In the UK, Poundland and Poundstrecher infect the high street like unsightly warts. There is a certain stigma that follows these discount shops, one of recession and hardship. The Japanese equivalent couldn’t be more different. Shops like Daiso are an Aladdin’s cave of weird, eclectic yet practical goods that can life hack you to domestic bliss.
There is one slight inconvenience in that you have to pay tax on your haul. This means each item essentially gets racked up to 108 yen. However, you’re still paying a measly USD $0.87 or GBP £0.58 per item at the time of writing. There’ll be change from a tenner even after a big shop, so even mammoth tasks like redecorating are affordable and, most of all, fun.
Here are just a few essential purchases by category.
It’s a familiar story; you’re having a great time with friends when the vibe needs cranking up a level. Imagine having your Avicii blasting out of this pint-sized mini speaker whilst the other guys at the party cast envious looks over at you.
The 100 yen store is also the last refuge of some near-extinct technology such as this, the rarely sighted ‘cassette tape’. Tie one to a necklace to compliment your next 80s throwback outfit.
Cheap eats are another perk you can find instore. Amongst the spices, sauces and noodles you can find a tin of these salty critters. Anchovies are not necessarily the first thing that comes to mind when thinking of Japanese cuisine, but at 100 yen a tin, you can let the fillets dance on your taste buds for less
A freezer without at least 3 ice cube trays is an empty one. This a license to print money considering water is free and Family Mart sells cups of ice for upwards of 150 yen. You’ll make the cash back in no time! Use them to freshen up your gin and tonic, rum and coke, vodka and tonic or absinthe (perhaps not so essential if you’re teetotal.)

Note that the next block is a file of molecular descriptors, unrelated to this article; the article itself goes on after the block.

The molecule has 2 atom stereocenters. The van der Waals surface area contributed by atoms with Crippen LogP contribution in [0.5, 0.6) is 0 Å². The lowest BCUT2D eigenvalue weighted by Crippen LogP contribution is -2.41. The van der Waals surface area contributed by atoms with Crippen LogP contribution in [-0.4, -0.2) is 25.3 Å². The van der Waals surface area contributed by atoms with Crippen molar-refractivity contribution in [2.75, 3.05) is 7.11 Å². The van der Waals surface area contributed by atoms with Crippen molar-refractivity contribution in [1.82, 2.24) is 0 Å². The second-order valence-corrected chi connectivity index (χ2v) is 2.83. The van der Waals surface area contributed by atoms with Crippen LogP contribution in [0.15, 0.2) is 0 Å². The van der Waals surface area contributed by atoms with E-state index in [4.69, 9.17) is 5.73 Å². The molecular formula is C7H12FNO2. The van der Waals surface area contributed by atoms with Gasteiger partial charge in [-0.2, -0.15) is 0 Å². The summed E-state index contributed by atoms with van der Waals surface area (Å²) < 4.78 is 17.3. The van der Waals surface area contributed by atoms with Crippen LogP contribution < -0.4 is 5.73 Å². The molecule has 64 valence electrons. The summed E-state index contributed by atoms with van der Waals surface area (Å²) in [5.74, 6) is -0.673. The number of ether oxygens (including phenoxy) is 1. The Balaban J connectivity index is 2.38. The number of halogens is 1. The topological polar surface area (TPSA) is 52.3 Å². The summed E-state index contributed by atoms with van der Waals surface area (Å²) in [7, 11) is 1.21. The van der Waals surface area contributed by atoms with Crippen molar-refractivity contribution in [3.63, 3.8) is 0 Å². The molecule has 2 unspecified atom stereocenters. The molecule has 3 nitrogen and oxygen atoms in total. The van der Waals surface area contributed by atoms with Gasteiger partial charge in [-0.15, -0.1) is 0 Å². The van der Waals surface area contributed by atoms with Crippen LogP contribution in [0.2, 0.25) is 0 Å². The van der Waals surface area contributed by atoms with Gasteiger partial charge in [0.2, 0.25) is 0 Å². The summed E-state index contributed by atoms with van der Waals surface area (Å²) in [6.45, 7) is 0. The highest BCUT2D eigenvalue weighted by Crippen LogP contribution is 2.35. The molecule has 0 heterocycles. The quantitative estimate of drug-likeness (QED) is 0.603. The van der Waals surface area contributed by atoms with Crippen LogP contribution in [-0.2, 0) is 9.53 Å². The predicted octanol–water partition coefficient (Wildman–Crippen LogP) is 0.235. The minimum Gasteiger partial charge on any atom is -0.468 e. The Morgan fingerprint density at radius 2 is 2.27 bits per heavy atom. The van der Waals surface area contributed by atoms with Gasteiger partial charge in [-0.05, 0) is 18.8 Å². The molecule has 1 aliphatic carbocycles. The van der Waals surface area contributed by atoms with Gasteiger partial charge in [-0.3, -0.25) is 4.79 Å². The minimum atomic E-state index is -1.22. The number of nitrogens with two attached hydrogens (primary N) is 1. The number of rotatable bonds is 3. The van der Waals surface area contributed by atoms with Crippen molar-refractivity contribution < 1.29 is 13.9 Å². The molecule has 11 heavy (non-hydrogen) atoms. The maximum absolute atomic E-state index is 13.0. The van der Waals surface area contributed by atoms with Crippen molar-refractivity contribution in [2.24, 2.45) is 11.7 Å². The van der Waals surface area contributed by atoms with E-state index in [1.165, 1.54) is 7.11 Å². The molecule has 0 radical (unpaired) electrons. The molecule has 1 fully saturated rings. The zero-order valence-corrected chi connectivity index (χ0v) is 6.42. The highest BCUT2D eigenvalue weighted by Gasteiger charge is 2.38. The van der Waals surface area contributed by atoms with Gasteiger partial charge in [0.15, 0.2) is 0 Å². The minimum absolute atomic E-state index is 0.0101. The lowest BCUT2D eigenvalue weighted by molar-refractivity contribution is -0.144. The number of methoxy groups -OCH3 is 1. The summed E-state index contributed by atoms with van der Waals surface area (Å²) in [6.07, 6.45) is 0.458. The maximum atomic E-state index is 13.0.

This laundry hanger will revolutionise your weekly wash, it’s invaluable for keeping your socks together and saving space in your tiny box flat.
Some of the items you pick up in the shop will make you ask the question “is this really only 100 yen?”. The answer is yes, you can be the proud owner of this saw in exchange for one small silver coin. It’s also not just any old saw but one that is advertised as suitable for the entire family, so little Yuki’s blossoming carpentry career needn’t break the bank. Considering how often 5-year-olds change their mind this is quite a positive.
There are only two types of theft that blight Japan. One is umbrellas and the other is bicycles.
Security is no longer your concern with this cheap and cheery bike lock, which looks like it definitely couldn’t be cut through with scissors…
A miniature whiteboard could either complement your sharehouse dynamic or destroy it completely. Use it to write cutesy notes about how great last night’s lasagne was or leave passive aggressive barbs aimed at that guy who never empties the bin.
Quality and style are usually an overlook when compared to budget. However this woollen tie really stands out for its simplistic chicness. There are genuinely some nice garments and accessories you can pick up especially when there’s a fancy dress party at the weekend.
Find some 100yen shops near you!